Fight Club was one of the most controversial and talked-about films of the 1990s. Some critics expressed concern that the film would incite copycat behavior, such as that seen after A Clockwork Orange debuted in Britain nearly three decades previously. Following Fight Club’s release, several fight clubs were reported to have started in the United States. — Wikipedia
Timothy McSweeney’s reporter Suzanne Yeagley asked veteran locksmithing and safecracking expert Ken Doyle if he ever looked inside:
A: I NEVER look. It’s none of my business. Involving yourself in people’s private affairs can lead to being subpoenaed in a lawsuit or criminal trial. Besides, I’d prefer not knowing about a client’s drug stash, personal porn, or belly button lint collection.
When I’m done I gather my tools and walk to the truck to write my invoice. Sometimes I’m out of the room before they open it. I don’t want to be nearby if there is a booby trap.
Q: Why would there be a booby trap?
A: The safe owner intentionally uses trip mechanisms, explosives or tear gas devices to “deter” unauthorized entry into his safe. It’s pretty stupid because I have yet to see any signs warning a would-be culprit about the danger.
Over the years I’ve found several tear gas devices in safes and vaults I’ve opened. These devices were marketed with names like “BEAVER” and “BADGER.” There are safecrackers that collect
“Booby traps were set at entrances to an elaborate dead-wood shelter built
The structure was easy to see, but the booby traps could have been overlooked by everyone except a military-trained officer like James Schoeffler of the U.S. Forest Service, who was on a routine patrol along Big Springs Trail last week when he noticed the trip wires. Schoeffler was trained in hazardous device
“When locating and disarming booby traps an [Explosive Ordnance Disposal] EOD officer not only understand the mind of the enemy, but must also follow the ten commandments of survival,” notes The Military Yearbook 1996:
Concealment – charge and mechanism could be hidden and their surroundings look completely undisturbed. Constricted localities – doorways, alleys, windows, fire breaks and tracks must always be considered a potential trap for men or vehicles. Concentration of traps – both real and dummies may be positioned close together and they may be linked. Double bluff – an obvious trap may mask a well-concealed one. Inconvenience – clearing road blocks, demolition, furniture or litter in bunkers may trigger traps. Curiosity – Never touch desirable items like cameras, binoculars, food, drink or weapons. Everyday operations – normal actions done without thinking such as opening and closing doors or windows, switching on lights or using telephones can all be fatal. Attraction – be circumspect when approaching an incident. Terrorists often use two delayed action traps, the first to kill or wound the public or security forces and the second to target the accident and emergency services. Alternative methods of firing – a trap may have a delay mechanism and an anti-handling device designed specifically to attack the EOD expert. For example, a device in a truck may have an obvious timer visible through a window, but behind the explosive is a mechanism initiated by a photoelectric cell which fires when sacks of explosive have been moved and it is exposed to light. Variety – many different types of device are often used in one locality to confuse the EOD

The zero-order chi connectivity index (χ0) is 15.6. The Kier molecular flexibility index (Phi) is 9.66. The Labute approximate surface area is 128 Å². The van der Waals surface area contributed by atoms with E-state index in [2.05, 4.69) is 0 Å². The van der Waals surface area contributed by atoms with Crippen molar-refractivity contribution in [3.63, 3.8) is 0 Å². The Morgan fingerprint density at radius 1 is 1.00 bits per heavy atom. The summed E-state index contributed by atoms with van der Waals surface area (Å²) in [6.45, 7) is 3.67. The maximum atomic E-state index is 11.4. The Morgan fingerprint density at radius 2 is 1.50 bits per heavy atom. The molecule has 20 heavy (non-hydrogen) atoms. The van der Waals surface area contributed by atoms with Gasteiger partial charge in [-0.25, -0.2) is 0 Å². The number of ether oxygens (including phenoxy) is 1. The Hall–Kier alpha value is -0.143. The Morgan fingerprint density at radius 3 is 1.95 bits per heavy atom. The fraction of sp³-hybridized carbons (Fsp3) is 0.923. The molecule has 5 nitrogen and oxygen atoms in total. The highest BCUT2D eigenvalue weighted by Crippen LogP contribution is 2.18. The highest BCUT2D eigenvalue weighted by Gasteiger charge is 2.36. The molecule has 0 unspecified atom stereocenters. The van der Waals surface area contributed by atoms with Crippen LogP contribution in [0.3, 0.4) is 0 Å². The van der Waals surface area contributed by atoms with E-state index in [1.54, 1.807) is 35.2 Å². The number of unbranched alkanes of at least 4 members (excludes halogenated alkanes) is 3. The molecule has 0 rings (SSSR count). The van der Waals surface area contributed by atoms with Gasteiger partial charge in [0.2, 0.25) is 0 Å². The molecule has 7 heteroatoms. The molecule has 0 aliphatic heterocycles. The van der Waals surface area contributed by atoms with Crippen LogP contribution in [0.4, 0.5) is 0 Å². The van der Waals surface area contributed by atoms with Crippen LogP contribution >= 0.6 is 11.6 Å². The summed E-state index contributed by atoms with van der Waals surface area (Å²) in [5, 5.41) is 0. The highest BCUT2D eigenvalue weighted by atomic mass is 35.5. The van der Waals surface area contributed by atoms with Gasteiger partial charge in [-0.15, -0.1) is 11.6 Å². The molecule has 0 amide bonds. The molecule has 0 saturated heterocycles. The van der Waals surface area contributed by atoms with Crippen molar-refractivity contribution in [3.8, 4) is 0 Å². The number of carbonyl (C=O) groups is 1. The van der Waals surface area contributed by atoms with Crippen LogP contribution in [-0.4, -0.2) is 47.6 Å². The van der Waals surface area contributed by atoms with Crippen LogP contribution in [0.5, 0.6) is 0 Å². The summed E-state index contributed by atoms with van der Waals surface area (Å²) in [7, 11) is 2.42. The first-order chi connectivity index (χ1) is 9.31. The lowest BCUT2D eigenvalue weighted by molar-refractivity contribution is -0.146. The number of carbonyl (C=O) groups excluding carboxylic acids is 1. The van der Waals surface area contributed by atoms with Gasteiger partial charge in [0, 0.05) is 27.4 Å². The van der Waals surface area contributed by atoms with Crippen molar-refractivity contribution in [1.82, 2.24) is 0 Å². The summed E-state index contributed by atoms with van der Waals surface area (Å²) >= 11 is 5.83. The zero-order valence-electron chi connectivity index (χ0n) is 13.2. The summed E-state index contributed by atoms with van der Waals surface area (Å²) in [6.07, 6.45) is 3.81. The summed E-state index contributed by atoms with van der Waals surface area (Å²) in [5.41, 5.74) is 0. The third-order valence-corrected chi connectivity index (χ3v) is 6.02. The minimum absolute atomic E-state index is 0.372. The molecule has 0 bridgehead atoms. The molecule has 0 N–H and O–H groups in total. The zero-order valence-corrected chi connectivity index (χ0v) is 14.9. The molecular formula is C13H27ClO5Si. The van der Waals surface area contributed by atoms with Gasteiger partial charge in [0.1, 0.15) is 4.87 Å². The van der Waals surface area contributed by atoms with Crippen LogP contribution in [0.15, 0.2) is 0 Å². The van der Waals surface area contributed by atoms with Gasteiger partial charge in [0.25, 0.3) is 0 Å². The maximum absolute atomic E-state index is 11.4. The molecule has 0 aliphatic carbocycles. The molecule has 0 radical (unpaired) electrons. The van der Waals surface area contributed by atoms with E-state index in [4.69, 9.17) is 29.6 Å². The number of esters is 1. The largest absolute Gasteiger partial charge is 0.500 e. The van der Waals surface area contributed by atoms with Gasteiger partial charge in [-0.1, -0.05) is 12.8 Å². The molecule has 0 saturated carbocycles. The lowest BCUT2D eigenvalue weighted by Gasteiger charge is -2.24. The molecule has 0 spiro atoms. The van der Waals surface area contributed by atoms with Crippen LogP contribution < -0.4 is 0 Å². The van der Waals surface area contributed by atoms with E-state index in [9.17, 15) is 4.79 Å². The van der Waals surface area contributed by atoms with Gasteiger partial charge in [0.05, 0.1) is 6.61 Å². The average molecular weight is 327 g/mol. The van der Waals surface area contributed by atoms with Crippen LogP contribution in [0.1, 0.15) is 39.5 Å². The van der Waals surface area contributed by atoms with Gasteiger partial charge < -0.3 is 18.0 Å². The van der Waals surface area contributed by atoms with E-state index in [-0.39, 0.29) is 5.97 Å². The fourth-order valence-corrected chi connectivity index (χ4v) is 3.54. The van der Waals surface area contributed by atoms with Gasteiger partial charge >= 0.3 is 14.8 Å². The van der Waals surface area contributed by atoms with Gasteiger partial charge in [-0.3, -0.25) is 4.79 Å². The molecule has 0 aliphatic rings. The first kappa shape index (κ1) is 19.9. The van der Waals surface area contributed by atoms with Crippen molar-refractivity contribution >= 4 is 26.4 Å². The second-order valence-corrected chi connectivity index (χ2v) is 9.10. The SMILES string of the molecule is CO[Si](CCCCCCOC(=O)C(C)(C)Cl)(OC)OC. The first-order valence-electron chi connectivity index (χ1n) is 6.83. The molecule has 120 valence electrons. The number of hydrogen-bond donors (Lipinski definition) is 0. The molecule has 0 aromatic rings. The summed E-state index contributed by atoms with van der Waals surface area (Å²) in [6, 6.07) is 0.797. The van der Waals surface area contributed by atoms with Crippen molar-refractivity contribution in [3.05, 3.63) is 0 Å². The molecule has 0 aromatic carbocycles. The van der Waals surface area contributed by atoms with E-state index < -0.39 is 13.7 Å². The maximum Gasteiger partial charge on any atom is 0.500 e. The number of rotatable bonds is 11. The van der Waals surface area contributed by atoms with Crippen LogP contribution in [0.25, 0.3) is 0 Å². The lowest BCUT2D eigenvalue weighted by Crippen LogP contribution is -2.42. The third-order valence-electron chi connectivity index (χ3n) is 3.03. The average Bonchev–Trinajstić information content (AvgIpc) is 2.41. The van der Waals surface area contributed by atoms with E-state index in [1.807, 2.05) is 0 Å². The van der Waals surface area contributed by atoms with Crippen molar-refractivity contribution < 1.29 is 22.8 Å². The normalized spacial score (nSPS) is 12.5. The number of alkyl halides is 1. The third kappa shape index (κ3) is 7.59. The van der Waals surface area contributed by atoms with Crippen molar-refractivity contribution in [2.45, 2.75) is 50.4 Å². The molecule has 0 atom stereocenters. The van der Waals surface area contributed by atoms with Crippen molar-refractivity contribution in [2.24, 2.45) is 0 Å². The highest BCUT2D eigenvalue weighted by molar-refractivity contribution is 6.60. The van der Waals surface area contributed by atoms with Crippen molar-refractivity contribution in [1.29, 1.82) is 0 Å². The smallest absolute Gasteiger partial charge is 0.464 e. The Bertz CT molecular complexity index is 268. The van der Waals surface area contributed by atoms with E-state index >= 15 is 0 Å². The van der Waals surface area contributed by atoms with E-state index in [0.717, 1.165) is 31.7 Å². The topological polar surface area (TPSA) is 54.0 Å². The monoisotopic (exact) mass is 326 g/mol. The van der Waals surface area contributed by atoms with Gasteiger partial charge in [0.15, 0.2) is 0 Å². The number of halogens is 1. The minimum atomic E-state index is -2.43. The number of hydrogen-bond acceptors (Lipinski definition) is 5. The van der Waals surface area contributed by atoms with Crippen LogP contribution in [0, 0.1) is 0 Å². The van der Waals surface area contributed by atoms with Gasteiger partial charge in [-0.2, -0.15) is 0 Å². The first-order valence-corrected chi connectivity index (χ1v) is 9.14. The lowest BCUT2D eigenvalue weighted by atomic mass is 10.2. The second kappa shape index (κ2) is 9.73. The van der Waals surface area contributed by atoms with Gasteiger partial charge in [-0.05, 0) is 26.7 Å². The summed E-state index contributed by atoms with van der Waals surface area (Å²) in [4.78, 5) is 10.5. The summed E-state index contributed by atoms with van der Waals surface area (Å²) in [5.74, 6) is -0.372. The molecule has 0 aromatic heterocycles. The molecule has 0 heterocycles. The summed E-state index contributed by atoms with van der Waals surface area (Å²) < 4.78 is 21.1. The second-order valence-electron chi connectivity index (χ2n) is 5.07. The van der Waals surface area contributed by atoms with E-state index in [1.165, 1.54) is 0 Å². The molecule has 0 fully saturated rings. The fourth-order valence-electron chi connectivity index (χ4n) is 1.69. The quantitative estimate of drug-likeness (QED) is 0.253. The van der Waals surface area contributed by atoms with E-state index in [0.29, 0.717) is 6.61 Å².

1 Suzanne Yeagle, “Interviews With People Who Have Interesting Or Unusual Jobs: Ken Doyle, Safecracker,” Timothy McSweeney, 20 March 2012, at http://www.mcsweeneys.net/articles/ken-doyle-safecracker (retrieved: 3 November 2012).
2 Scott Baker, “‘Spiked boulder’: Dangerous booby traps found on popular Utah trail,” The Blaze, 24 April 2012, at http://www.theblaze.com/stories/dangerous-booby-traps-found-on-popular-utah-trail/ (retrieved: 3 November 2012).
3 The Military Yearbook 1996 (Westport, Connecticut: H.S. Stuttman, Inc., 1995), p. 43.